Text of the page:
Have Credit Scores Become an Outdated Way To Qualify for a Loan? An Expert Weighs In
Whether you’re looking to access a new line of credit, find housing or even land a job, credit scores have become a prominent part of the application process. In fact, CNBC indicated as of Jan. 31 that FICO scores are used in 90% of lending decisions in the U.S.
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But are they the most telling, or fair, piece of information about a person?
Not so much, said Sasha Ramani, director of strategy for fintech company MPower Financing. MPower has done away with using credit scores to evaluate a person’s worthiness to borrow money.
“The MPower philosophy is that people are complicated human beings that have a lot of nuances in their life and how they interact with the financial system, so we’re going to need some more information than a single number to evaluate how you will perform,” Ramani said.
Founded in 2014, MPower has a mission of democratizing access to higher education and does so by offering scholarships and no-cosigner loans to students in almost every country around the world. “Education is expensive for you and me, but imagine how expensive and often unattainable it is for students from developing countries like India and Mexico,” Ramani added.
He stated that MPower’s executive team is made up mostly of international students and immigrants who have all “at some point struggled to access U.S. financial systems, especially U.S. credit markets.”
Ramani provided a plausible example of a financing candidate — perhaps a woman from India who comes to the U.S. to study engineering at Stanford. Without a U.S. credit score or even a Social Security number, “the question becomes what do you do for somebody in that situation?” said Ramani. “In the lending industry these people tend to be called ‘thin files’ because they have a thin credit file. The way we look at it, though, is that there’s actually a lot of data to be uncovered for these traditionally underserved populations that are better [indicators] than what does exist today in the market.”
Credit Scores May Not Tell the Whole Story
Not only that, Ramani explained, but there are real institutional problems with credit scores. “We know for example that credit scores are highly correlated with race but they also inherently discriminate against immigrants and those with shorter credit history.”
In 2021, Forbes reported that where credit bureaus often consider total debts owed, payment history and length of credit to determine a score, “that data may be influenced by generational wealth that many Black and Hispanic borrowers did not have equal access to.” Another issue is that homeowners’ mortgage payments can be a huge contributor to a credit score, whereas rental payment history has traditionally not been taken into consideration. Forbes noted a rate of Black homeownership at the end of 2020 of 44%, whereas the non-Hispanic white homeownership rate stood at 74.5%.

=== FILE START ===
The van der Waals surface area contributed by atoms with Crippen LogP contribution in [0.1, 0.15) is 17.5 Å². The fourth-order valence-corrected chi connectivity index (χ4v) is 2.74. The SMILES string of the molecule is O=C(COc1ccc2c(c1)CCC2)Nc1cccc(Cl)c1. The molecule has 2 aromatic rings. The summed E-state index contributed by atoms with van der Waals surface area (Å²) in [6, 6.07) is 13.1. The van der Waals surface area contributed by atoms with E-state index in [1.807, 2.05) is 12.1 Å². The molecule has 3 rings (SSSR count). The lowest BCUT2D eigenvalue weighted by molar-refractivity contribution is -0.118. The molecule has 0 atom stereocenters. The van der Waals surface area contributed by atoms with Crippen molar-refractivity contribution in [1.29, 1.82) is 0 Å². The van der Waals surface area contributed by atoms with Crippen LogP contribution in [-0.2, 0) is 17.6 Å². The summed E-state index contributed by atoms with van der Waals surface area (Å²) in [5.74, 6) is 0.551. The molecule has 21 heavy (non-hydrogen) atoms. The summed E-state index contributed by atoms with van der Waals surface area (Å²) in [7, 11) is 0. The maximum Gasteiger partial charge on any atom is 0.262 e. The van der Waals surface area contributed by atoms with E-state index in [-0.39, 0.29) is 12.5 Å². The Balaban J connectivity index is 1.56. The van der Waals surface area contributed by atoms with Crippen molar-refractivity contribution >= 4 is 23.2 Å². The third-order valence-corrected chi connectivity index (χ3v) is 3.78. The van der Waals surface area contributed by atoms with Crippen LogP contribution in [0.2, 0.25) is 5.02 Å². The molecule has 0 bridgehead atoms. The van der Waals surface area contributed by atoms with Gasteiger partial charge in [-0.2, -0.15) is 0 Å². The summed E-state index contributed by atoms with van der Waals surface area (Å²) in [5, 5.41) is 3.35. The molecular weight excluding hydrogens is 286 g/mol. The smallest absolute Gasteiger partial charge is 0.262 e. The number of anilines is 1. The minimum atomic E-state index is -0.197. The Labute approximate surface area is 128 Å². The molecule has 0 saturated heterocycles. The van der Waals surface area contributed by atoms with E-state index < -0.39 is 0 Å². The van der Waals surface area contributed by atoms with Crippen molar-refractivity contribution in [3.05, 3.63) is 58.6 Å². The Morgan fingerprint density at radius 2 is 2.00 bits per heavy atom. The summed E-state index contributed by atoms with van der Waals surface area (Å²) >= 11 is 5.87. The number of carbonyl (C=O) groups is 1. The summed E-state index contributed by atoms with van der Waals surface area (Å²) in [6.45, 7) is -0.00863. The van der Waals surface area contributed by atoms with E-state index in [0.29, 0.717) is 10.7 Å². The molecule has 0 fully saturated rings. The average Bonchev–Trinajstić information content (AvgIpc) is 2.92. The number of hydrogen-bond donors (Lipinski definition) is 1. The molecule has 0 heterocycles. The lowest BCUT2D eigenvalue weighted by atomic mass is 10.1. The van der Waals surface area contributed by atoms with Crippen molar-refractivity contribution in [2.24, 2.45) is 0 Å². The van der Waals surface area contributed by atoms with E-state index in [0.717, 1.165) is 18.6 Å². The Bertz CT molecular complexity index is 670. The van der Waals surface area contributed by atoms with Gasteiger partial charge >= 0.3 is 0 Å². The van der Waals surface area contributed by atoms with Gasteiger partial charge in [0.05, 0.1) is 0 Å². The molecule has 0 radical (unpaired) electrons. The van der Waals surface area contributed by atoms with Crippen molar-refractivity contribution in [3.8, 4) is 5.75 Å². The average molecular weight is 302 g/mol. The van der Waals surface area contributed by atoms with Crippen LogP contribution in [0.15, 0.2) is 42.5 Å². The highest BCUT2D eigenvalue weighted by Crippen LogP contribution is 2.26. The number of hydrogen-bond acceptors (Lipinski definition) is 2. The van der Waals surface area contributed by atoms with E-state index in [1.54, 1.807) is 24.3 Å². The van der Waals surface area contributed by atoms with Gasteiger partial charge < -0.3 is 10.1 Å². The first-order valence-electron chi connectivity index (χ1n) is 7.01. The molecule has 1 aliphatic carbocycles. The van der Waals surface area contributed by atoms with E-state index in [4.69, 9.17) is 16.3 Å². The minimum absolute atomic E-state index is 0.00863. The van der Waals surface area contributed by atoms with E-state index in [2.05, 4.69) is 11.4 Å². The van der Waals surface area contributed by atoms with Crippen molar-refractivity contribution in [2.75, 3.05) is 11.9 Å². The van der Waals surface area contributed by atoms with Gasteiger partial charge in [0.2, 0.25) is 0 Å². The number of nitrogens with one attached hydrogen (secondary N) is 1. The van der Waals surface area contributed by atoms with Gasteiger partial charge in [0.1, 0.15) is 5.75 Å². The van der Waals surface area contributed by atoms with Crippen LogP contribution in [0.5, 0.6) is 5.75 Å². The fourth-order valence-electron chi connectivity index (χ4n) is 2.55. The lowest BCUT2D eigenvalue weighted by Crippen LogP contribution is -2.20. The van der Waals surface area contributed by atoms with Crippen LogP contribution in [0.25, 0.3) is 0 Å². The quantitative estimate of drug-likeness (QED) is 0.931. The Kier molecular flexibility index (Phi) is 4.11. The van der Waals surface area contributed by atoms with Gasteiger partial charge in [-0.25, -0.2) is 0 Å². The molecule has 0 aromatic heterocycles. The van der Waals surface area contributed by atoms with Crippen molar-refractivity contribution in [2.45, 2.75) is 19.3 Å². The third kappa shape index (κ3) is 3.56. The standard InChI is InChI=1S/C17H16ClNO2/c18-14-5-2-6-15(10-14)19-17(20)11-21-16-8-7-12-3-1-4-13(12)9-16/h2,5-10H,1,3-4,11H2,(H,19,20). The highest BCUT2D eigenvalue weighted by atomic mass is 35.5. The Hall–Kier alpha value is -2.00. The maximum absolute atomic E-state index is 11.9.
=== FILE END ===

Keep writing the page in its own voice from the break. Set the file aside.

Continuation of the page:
Because of these disparities, and due to the fact that international students don’t really have credit scores, MPower has created a different set of metrics to evaluate who they will loan to.
“We issue loans based on our evaluation of the student’s future earning potential,” said Ramani. Their comprehensive application may include GPAs and test scores, the school they are attending and degree they are pursuing among other non-traditional data. This is done to “have a holistic estimation and forecast of how successful that student will be after graduation,” he added.
So far, it seems to have paid off. “It’s been tremendously successful,” said Ramani, noting his company has a unique Path to Success Program to provide resources and support to clients. While he wasn’t able to share proprietary information, the way MPower compares the merit of their systems is to put them up against more formal lending strategies for federal loans as well as private loans (like Sallie Mae). “We have historically outperformed both pretty dramatically. That really goes to show there is virtue and value in being able to use some of these alternatives, and I’d say better, sources of data that are available,” he concluded.
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Ramani indicated that, soon, more organizations will move beyond credit scores as well. He suggested that rent payments are starting to have a positive impact on credit scores, and cited last year’s news that TransUnion, Equifax and Experian have now removed qualified medical bills from credit reports.
That’s great news to Ramani, who said: “The fact that these changes are happening just shows that people are at least more aware of the challenges with [credit scores] and distilling a person down into a single number.”
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